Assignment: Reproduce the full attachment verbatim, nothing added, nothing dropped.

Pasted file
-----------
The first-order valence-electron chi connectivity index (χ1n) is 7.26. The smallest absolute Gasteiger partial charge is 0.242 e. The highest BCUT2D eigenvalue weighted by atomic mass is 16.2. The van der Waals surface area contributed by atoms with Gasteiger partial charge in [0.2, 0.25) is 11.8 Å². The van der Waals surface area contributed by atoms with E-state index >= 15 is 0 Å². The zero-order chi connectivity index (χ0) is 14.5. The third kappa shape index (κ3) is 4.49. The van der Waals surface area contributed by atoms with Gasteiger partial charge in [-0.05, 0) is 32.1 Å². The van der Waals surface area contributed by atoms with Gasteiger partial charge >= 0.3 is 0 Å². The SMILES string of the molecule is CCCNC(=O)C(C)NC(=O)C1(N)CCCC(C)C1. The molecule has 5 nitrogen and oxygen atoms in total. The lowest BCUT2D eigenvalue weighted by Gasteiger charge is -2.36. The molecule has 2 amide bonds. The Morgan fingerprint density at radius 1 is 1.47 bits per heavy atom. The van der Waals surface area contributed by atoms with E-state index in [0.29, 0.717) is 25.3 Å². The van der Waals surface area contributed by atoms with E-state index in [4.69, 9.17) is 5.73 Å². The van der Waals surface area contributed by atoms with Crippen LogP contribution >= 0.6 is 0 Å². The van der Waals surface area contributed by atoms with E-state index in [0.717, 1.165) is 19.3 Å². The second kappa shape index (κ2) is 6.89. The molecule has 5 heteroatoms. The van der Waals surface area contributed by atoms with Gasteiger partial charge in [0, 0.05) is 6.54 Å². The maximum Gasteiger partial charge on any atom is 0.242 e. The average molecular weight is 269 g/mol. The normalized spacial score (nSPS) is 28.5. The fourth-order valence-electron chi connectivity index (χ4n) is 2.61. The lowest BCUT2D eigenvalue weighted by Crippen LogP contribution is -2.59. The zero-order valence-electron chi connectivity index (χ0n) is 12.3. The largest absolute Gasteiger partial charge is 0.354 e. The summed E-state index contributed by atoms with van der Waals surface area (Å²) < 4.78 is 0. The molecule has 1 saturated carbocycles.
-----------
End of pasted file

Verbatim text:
The first-order valence-electron chi connectivity index (χ1n) is 7.26. The smallest absolute Gasteiger partial charge is 0.242 e. The highest BCUT2D eigenvalue weighted by atomic mass is 16.2. The van der Waals surface area contributed by atoms with Gasteiger partial charge in [0.2, 0.25) is 11.8 Å². The van der Waals surface area contributed by atoms with E-state index >= 15 is 0 Å². The zero-order chi connectivity index (χ0) is 14.5. The third kappa shape index (κ3) is 4.49. The van der Waals surface area contributed by atoms with Gasteiger partial charge in [-0.05, 0) is 32.1 Å². The van der Waals surface area contributed by atoms with Gasteiger partial charge >= 0.3 is 0 Å². The SMILES string of the molecule is CCCNC(=O)C(C)NC(=O)C1(N)CCCC(C)C1. The molecule has 5 nitrogen and oxygen atoms in total. The lowest BCUT2D eigenvalue weighted by Gasteiger charge is -2.36. The molecule has 2 amide bonds. The Morgan fingerprint density at radius 1 is 1.47 bits per heavy atom. The van der Waals surface area contributed by atoms with E-state index in [0.29, 0.717) is 25.3 Å². The van der Waals surface area contributed by atoms with E-state index in [4.69, 9.17) is 5.73 Å². The van der Waals surface area contributed by atoms with Crippen LogP contribution >= 0.6 is 0 Å². The van der Waals surface area contributed by atoms with E-state index in [0.717, 1.165) is 19.3 Å². The second kappa shape index (κ2) is 6.89. The molecule has 5 heteroatoms. The van der Waals surface area contributed by atoms with Gasteiger partial charge in [0, 0.05) is 6.54 Å². The maximum Gasteiger partial charge on any atom is 0.242 e. The average molecular weight is 269 g/mol. The normalized spacial score (nSPS) is 28.5. The fourth-order valence-electron chi connectivity index (χ4n) is 2.61. The lowest BCUT2D eigenvalue weighted by Crippen LogP contribution is -2.59. The zero-order valence-electron chi connectivity index (χ0n) is 12.3. The largest absolute Gasteiger partial charge is 0.354 e. The summed E-state index contributed by atoms with van der Waals surface area (Å²) < 4.78 is 0. The molecule has 1 saturated carbocycles.